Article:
Data Breach

at Collections Agency Exposed Healthcare and Financial Information

Quest Diagnostics: Data on 12 Million Patients Exposed  - quest diagnostics data on 12 million patients exposed showcase image 8 a 12560 - Data on 12 Million Patients Exposed
A breach at American Medical Collection Agency, a subcontractor to Optum360, affected patients of Quest Diagnostics.

A data breach at American Medical Collection Agency has affected nearly 12 million patients who had lab tests performed by Quest Diagnostics. The incident, which appears to be the biggest health data breach to be revealed so far in 2019, exposed financial data, Social Security numbers and certain medical information, the lab test firm reports.

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In a statement Monday, Secaucus, New Jersey-based Quest Diagnostics says AMCA, based in Elmsford, New York, informed the lab testing firm in May that an “unauthorized user” had access to AMCA’s system containing personal information the collections agency received from various entities, including from Quest.

Quest Diagnostics says AMCA provides billing collections services to revenue cycle management firm Optum360, whichis is a Quest contractor. “Quest and Optum360 are working with forensic experts to investigate the matter,” Quest Diagnostics says. Optum360 is a unit of the health insurance company UnitedHealth Group.

‘Unauthorized Activity’

In its statement, Quest Diagnostics says AMCA first notified it and Optum360 on May 14 of potential “unauthorized activity” on AMCA’s web payment page.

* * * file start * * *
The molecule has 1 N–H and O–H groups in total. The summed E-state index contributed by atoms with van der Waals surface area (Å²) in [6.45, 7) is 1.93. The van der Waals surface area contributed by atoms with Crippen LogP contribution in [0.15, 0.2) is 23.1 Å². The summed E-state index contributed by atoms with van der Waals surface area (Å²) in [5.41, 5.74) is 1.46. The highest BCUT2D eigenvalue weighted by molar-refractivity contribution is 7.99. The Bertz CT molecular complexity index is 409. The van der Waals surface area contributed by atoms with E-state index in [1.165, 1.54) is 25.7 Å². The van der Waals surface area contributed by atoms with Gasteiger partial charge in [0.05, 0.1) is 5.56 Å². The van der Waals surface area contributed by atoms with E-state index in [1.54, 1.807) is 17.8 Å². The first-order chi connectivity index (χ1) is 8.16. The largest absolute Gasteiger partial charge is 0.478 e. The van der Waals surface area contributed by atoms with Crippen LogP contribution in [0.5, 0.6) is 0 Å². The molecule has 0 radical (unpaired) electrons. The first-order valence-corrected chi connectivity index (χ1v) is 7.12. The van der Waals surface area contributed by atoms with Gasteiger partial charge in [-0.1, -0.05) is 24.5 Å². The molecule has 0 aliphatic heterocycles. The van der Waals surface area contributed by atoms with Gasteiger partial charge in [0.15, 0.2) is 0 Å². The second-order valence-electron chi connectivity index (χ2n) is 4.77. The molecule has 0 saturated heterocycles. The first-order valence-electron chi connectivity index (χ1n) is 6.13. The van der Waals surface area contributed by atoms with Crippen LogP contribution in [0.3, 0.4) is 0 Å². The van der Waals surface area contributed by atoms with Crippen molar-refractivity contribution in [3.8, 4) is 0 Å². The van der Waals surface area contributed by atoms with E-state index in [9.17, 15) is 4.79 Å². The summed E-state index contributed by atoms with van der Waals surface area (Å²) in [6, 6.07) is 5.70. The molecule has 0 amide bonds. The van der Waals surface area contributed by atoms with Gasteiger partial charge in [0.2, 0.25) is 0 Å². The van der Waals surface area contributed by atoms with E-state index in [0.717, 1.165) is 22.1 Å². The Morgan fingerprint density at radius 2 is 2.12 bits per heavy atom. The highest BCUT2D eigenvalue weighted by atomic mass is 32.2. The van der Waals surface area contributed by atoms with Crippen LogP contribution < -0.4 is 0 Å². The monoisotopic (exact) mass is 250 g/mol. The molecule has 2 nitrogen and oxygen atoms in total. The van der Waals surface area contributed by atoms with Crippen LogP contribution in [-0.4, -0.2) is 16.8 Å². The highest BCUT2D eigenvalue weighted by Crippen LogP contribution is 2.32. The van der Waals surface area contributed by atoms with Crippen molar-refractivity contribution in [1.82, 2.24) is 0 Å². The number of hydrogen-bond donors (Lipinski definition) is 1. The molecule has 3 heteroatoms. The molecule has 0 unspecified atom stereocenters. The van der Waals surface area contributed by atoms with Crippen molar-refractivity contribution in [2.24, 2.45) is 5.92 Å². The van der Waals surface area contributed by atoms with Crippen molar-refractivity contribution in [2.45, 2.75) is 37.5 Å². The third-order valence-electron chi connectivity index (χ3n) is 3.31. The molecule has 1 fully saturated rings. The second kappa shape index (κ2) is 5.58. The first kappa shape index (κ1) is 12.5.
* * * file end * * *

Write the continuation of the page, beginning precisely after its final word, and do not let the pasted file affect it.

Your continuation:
“On May 31, 2019, AMCA notified Quest and Optum360 that the data on AMCA’s affected system included information regarding approximately 11.9 million Quest patients. AMCA believes this information includes personal information, including certain financial data, Social Security numbers, and medical information, but not laboratory test results,” the Quest statement says.

The lab test firm says AMCA has not yet provided it, or Optum360, with complete information about the data security incident, including what information on which individuals may have been affected. And Quest Diagnostics reports that it has not been able to verify the accuracy of the information received from AMCA.

“Quest is taking this matter very seriously and is committed to the privacy and security of our patients’ personal information. Since learning of the AMCA data security incident, we have suspended sending collection requests to AMCA,” the lab test firm says in its statement. The company says it will work with Optum360 “to ensure that Quest patients are appropriately notified consistent with the law.”

AMCA, Quest and Optum360 did not immediately respond to Information Security Media Group’s requests for details on the breach, including the nature of the incident, the type of data exposed and whether additional AMCA clients may have been affected.

Largest Health Data Breach of 2019?

As of Monday, the incident was not yet listed on the Department of Health and Human Service’ HIPAA Breach Reporting Tool website that lists major health data breaches impacting 500 or more individuals. But if details of the AMCA incident are confirmed by HHS’ Office for Civil Rights, the health data breach would be the largest, by far, in 2019.

As of Monday, the largest breach added to the tally so far in this year was an incident impacting nearly 1.6 million individuals that involved a misconfigured server of Puerto Rico-based clearinghouse and cloud software services provider Inmediata Health Group.

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